Basement Insulation / Water
I am making plans to insulate / finish our basement located in Wisconsin. I've only been in the house for less than 2 yrs and haven't noticed any water or musty smells but would like to assume the worst...even if I don't have a water problem now I could see a 100 yr flood as soon as the drywall is up. Current set up is half finished, with drywall (no insulation and furring strips against concrete blocks) and carpet. I had the rim joist spray foamed about a year ago.
I think I've read almost all worthy's posts (thanks!) and have a general direction in mind:
1) demo everything
2) inspect for water / efflorescence behind drywall
3) seal cracks with polyurethane, apply sealer to blocks
4) attach 1.5" of xps to wall with adhesive and frame stud wall to press it against concrete block. Shim where necessary to keep tension between studs and xps.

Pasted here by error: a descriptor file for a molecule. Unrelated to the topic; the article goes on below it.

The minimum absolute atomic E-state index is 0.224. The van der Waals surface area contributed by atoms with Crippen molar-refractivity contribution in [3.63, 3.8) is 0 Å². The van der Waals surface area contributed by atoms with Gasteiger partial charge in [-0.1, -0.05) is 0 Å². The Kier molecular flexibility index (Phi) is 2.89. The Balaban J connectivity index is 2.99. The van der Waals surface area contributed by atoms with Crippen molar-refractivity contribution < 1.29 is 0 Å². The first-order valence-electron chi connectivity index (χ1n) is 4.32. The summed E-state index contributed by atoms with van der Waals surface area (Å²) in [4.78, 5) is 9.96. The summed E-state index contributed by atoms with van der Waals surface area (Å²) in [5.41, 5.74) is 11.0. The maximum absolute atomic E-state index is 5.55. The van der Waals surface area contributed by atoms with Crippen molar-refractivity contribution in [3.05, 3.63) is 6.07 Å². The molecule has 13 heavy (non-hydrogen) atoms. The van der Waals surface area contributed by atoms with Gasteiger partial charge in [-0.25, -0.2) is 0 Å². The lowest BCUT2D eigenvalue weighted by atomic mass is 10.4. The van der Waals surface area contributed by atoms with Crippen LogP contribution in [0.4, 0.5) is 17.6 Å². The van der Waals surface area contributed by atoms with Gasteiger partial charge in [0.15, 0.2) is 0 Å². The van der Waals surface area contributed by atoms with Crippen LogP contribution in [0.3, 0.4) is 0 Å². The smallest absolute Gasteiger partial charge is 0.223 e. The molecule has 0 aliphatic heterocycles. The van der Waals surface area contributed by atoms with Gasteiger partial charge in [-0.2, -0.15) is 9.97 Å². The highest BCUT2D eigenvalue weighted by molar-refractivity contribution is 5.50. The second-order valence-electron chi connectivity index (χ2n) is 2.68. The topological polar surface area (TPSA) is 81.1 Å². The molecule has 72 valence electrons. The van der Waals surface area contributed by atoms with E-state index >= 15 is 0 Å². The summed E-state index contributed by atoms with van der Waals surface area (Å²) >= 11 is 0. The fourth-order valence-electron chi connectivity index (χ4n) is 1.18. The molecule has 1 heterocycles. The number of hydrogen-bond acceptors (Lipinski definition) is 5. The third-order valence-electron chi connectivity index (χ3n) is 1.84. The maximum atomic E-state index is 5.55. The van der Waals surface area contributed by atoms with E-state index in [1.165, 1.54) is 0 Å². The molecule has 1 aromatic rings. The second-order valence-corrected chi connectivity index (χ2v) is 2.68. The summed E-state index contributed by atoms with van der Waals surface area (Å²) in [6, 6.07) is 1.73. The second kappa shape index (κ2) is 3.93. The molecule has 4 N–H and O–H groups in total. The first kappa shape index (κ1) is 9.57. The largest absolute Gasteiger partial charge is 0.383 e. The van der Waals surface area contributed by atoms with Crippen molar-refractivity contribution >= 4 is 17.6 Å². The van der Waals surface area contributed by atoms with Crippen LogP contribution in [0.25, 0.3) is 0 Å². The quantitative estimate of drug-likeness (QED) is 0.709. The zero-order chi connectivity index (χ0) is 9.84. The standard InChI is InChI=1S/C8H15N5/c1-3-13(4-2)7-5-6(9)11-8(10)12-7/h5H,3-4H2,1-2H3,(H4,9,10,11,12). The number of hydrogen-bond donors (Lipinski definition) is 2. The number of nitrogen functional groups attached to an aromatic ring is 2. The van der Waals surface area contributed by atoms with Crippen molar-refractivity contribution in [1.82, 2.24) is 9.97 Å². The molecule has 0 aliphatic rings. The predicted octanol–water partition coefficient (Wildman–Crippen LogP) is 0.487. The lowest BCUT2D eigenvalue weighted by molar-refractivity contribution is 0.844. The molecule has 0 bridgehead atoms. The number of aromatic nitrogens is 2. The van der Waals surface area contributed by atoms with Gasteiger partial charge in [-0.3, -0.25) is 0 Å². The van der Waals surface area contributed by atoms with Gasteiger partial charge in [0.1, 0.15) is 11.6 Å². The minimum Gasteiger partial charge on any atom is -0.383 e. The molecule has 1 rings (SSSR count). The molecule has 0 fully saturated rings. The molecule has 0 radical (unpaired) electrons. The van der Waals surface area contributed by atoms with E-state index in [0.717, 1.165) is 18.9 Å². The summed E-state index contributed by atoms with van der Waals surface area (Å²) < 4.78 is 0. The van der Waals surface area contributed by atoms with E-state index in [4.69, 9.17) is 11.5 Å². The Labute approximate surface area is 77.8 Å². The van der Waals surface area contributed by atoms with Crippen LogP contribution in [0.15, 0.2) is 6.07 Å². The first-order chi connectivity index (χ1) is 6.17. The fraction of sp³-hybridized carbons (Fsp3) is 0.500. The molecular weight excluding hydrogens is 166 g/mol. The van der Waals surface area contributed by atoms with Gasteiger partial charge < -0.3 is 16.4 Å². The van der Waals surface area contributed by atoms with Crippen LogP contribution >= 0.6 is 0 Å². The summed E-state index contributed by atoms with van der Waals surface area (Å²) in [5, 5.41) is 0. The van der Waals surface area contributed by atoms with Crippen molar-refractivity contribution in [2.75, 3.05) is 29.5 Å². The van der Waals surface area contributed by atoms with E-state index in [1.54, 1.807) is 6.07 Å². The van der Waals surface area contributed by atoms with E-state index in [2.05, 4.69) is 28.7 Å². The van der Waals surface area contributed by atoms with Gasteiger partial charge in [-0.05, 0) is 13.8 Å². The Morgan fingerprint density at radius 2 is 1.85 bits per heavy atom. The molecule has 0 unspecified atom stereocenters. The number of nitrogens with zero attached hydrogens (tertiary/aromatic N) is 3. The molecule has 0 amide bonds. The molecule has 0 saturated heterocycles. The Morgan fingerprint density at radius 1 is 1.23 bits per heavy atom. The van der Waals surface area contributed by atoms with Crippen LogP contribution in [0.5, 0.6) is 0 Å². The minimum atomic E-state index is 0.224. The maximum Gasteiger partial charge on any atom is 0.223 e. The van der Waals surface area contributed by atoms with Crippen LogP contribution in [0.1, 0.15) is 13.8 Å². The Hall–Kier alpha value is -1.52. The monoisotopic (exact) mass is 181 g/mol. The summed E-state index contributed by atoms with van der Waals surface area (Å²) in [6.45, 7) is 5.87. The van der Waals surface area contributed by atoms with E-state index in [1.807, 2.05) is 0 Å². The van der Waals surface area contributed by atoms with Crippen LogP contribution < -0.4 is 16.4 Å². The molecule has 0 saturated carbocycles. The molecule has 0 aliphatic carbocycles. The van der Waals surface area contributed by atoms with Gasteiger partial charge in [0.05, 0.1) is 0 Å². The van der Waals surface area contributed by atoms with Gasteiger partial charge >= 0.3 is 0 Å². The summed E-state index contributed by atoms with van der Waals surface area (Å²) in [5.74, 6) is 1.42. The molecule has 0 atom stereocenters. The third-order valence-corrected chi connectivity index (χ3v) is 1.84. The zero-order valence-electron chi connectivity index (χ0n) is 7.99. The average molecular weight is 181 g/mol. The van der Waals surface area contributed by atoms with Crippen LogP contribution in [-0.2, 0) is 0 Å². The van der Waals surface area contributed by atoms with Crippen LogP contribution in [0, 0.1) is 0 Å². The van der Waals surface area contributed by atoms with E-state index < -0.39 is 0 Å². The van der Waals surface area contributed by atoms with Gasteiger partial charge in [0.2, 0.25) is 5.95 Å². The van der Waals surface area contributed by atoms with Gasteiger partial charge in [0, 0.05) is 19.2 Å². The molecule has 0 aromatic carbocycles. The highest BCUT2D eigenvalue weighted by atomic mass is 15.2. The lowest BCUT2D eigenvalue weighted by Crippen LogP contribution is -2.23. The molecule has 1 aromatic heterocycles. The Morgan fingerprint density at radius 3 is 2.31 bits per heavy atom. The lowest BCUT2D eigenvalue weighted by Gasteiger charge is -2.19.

5) tape seams and great stuff around perimeter
6) add roxul to stud bays for to bring up r value and still allow for inward drying.
Here are a couple questions that come to mind:
1) I'm thinking about avoiding stud wall and just use tongue and groove xps with furring strips to attach to wall. The cons I see are making a bunch of holes in the block. It seems counterproductive after meticulously repairing cracks and sealing the wall. Also, I loose the potential for added insulation such as roxul.
2) Leave 4 or 5 inches of the bottom of the wall open (drywall and insulation stop short) and cover with easily removeable baseboard (using magnets?) to allow for periodic inspection of concrete wall and allow a path for water to exit if it ever occurs.
3) Remove carpet, use something like the paint radonseal sells to cover floor and leave as is with area rugs. I like the idea of being able to see the floor for possible seepage and I don't think it will add that much to heat loss to justify finishing. Right now the basement is 56 degrees in winter and unusable for kids to watch TV so I think wall insulation will go a long way.
Any thoughts / comments on my questions above are appreciated.